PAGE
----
Flagpoling: How some Canadian visa holders are avoiding long processing times

Julia Hornstein
Published: May 30, 2023

“Flagpoling” is the nickname for when foreign nationals with temporary status in Canada leave by crossing the border, enter the United States, and then immediately re-enter Canada to get same day immigration services.

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Flagpoling is a completely legal practice. It can be done at any point of entry but is generally done at land border crossings, particularly in Ontario’s Niagara region.

The main advantage of applying for a visa through flagpoling is that you bypass processing times, which can be lengthy, depending on the type of visa and where you submit the application. In comparison, during flagpoling, your visa application is processed on the spot, so you do not need to wait to see the result of your application.

In addition, when you flagpole, you hand the required documents to a person standing in front of you. If there is an issue with the application, the immigration officer can let you know, and the error can be fixed. When applying through regular application routes, an error or mistake can cause your application to be delayed.

Canada Border Services Agency (CBSA) data shows that 21,452 people flagpoled in 2022. CBSA encourages people to apply online through Immigration, Refugees and Citizenship Canada's (IRCC) website and avoid flagpoling, as immigration applications are not their primary mandate. However, it has become so common that CBSA has set up certain dates and times at some border crossing to accommodate people intending to flagpole.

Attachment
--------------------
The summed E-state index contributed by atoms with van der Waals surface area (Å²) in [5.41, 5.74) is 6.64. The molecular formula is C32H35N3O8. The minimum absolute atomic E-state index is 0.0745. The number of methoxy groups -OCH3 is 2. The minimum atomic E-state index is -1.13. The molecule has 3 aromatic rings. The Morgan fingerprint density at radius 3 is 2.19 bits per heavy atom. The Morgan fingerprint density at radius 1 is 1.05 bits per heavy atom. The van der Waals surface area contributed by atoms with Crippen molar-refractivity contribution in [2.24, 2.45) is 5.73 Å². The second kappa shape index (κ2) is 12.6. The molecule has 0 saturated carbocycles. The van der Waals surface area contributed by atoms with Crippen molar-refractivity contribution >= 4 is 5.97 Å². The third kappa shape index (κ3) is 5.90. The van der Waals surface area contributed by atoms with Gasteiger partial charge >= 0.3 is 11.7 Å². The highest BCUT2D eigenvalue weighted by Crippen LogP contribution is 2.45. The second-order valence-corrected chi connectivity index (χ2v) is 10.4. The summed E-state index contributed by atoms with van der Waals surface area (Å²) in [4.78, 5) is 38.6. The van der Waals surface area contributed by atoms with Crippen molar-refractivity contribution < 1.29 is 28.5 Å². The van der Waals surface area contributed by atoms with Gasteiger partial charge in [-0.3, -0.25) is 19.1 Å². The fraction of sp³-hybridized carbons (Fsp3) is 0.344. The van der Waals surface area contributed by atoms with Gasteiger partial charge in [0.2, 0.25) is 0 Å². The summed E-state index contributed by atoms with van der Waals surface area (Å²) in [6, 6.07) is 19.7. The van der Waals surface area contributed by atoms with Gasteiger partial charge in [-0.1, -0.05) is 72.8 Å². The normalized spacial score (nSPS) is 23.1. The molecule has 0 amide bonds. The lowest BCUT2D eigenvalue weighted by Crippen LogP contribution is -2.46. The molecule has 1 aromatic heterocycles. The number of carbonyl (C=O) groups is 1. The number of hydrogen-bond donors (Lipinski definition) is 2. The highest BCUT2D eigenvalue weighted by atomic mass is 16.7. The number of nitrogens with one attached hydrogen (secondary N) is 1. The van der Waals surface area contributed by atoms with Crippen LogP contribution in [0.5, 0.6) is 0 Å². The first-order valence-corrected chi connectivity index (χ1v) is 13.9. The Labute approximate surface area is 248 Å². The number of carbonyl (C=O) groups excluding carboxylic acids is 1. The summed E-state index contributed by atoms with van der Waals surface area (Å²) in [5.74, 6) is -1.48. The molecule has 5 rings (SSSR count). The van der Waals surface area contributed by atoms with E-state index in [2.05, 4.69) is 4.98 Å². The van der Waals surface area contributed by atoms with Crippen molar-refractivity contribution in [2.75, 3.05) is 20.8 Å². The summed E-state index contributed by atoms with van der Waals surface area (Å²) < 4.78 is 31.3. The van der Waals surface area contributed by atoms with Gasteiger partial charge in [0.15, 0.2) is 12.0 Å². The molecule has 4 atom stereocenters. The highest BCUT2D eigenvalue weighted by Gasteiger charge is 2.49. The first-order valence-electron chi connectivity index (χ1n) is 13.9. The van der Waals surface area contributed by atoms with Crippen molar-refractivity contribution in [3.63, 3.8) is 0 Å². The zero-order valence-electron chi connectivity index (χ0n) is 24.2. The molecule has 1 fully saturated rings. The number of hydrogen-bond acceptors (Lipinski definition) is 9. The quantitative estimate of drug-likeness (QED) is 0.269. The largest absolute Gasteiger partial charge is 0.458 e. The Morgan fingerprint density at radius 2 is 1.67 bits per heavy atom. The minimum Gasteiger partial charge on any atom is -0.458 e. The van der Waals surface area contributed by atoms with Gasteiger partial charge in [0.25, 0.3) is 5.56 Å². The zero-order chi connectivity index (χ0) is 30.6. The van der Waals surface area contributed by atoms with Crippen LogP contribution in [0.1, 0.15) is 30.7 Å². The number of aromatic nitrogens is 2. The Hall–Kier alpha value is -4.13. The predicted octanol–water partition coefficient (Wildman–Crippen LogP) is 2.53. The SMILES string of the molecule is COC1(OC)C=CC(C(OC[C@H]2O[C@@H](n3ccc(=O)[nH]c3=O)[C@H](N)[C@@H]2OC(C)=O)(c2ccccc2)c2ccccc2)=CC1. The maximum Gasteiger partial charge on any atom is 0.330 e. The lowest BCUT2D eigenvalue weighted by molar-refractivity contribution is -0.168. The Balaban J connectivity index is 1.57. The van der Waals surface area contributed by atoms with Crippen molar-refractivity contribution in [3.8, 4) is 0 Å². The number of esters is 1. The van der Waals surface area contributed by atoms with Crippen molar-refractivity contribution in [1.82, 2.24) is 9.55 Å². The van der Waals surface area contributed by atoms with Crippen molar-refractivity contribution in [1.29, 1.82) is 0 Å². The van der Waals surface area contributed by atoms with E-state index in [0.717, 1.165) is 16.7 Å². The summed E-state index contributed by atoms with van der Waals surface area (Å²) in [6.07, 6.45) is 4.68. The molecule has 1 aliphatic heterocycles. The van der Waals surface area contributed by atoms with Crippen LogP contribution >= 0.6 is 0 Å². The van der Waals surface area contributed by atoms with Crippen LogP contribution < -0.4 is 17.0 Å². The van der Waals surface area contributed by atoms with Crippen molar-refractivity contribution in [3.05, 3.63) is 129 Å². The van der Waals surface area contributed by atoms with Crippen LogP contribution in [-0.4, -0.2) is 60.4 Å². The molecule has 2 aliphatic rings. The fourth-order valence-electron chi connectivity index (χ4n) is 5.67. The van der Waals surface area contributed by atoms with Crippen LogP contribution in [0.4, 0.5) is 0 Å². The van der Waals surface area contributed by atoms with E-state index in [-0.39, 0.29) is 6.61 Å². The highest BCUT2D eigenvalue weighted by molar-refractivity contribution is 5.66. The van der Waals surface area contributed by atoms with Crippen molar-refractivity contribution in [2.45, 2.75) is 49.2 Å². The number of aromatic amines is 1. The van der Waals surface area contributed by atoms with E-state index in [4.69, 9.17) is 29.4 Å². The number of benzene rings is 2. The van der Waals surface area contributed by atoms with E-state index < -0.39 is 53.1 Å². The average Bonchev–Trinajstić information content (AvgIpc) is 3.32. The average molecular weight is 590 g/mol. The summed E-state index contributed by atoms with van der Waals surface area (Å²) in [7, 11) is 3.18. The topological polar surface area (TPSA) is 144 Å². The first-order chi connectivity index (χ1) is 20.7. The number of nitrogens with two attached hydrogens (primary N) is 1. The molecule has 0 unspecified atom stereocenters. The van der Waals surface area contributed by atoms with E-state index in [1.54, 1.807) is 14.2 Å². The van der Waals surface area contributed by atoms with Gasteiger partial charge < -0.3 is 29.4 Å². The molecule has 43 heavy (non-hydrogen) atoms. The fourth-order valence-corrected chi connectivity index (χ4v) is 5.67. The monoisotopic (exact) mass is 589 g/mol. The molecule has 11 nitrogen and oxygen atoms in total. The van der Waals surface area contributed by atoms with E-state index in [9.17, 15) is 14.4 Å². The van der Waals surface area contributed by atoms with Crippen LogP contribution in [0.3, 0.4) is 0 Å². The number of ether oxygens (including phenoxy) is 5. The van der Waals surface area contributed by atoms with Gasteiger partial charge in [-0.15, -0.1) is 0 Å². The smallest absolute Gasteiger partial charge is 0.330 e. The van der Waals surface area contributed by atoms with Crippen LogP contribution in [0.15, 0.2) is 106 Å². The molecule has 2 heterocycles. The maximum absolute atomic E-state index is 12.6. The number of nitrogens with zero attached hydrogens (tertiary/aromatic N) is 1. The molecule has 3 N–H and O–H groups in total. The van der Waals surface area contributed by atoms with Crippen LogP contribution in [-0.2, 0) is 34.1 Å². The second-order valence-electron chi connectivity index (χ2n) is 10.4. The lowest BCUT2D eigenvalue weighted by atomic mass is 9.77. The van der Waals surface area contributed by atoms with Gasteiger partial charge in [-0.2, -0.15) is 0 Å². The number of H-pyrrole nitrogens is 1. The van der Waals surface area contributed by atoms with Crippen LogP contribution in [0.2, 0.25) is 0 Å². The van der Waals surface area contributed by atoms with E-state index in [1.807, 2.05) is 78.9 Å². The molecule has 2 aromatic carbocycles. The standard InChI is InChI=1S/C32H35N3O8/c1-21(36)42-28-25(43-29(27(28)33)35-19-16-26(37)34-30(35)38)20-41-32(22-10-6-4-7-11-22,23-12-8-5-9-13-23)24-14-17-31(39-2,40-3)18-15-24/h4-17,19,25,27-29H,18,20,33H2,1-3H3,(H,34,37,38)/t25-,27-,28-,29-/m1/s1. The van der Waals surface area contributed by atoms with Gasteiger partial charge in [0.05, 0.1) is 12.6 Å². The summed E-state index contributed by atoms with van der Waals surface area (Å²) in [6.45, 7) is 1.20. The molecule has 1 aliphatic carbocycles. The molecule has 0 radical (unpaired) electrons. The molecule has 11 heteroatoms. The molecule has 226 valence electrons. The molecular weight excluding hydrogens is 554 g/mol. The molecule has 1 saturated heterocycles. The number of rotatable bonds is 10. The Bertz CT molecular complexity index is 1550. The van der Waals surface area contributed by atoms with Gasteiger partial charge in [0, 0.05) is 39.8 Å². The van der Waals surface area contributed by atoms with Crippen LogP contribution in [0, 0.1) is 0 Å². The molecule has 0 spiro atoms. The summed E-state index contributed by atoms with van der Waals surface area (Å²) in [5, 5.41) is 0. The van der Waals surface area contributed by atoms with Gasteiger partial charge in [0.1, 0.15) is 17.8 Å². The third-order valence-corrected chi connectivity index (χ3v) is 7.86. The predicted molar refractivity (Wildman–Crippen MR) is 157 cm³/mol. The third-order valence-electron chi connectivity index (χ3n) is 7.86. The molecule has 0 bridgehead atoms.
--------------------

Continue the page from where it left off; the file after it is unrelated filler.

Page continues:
The practice is becoming even more common as IRCC's backlog persists.

IRCC’s service standards and backlog

IRCC service standards provide an expected timeline for how long application processing should take. However, the service standard is different from the actual amount of time IRCC takes to process applications. The applications not processed within service standard timing are classified as backlog.

IRCC aims to process 80% of its applications across all lines of business within a reasonable amount of time, depending on the type of application. For example, spousal and family class sponsorship processing time is 12 months, while an application through Express Entry is six months.

As of March 31st, IRCC application backlog was around 2 million people across all immigration, work, study and sponsorship categories. Of that 2 million, about 1.1 million applications are within service standards, and almost 900,000 are in backlog.

For applications such as temporary residence and permanent residence, about 50% of applications are within service standards. In comparison, 75% of citizenship applications are within service standards.

IRCC has said that they are taking action to reduce the backlog and process 80% of applications within their service standards. According to an article by CBC on flag poling, IRCC said it’s trying to shrink the backlog by “digitizing applications, hiring and training new staff, and harnessing automation technologies”.

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